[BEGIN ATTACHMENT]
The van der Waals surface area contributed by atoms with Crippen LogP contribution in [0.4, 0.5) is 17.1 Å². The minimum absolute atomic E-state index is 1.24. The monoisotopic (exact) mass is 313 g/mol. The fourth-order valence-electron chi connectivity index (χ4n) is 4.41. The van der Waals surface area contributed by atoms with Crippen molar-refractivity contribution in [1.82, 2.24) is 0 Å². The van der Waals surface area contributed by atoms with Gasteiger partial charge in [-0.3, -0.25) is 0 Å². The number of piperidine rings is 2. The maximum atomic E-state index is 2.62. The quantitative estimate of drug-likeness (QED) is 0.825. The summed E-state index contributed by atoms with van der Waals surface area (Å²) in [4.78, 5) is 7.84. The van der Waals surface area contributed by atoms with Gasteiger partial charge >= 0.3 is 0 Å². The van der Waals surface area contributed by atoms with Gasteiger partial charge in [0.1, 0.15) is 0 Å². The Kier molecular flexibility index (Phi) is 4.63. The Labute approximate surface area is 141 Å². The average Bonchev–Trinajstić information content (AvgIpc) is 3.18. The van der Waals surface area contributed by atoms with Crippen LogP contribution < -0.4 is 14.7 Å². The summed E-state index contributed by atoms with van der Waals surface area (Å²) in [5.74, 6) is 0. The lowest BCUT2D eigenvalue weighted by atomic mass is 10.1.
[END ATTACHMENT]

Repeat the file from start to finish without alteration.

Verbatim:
The van der Waals surface area contributed by atoms with Crippen LogP contribution in [0.4, 0.5) is 17.1 Å². The minimum absolute atomic E-state index is 1.24. The monoisotopic (exact) mass is 313 g/mol. The fourth-order valence-electron chi connectivity index (χ4n) is 4.41. The van der Waals surface area contributed by atoms with Crippen molar-refractivity contribution in [1.82, 2.24) is 0 Å². The van der Waals surface area contributed by atoms with Gasteiger partial charge in [-0.3, -0.25) is 0 Å². The number of piperidine rings is 2. The maximum atomic E-state index is 2.62. The quantitative estimate of drug-likeness (QED) is 0.825. The summed E-state index contributed by atoms with van der Waals surface area (Å²) in [4.78, 5) is 7.84. The van der Waals surface area contributed by atoms with Gasteiger partial charge >= 0.3 is 0 Å². The van der Waals surface area contributed by atoms with Gasteiger partial charge in [0.1, 0.15) is 0 Å². The Kier molecular flexibility index (Phi) is 4.63. The Labute approximate surface area is 141 Å². The average Bonchev–Trinajstić information content (AvgIpc) is 3.18. The van der Waals surface area contributed by atoms with Crippen LogP contribution < -0.4 is 14.7 Å². The summed E-state index contributed by atoms with van der Waals surface area (Å²) in [5.74, 6) is 0. The lowest BCUT2D eigenvalue weighted by atomic mass is 10.1.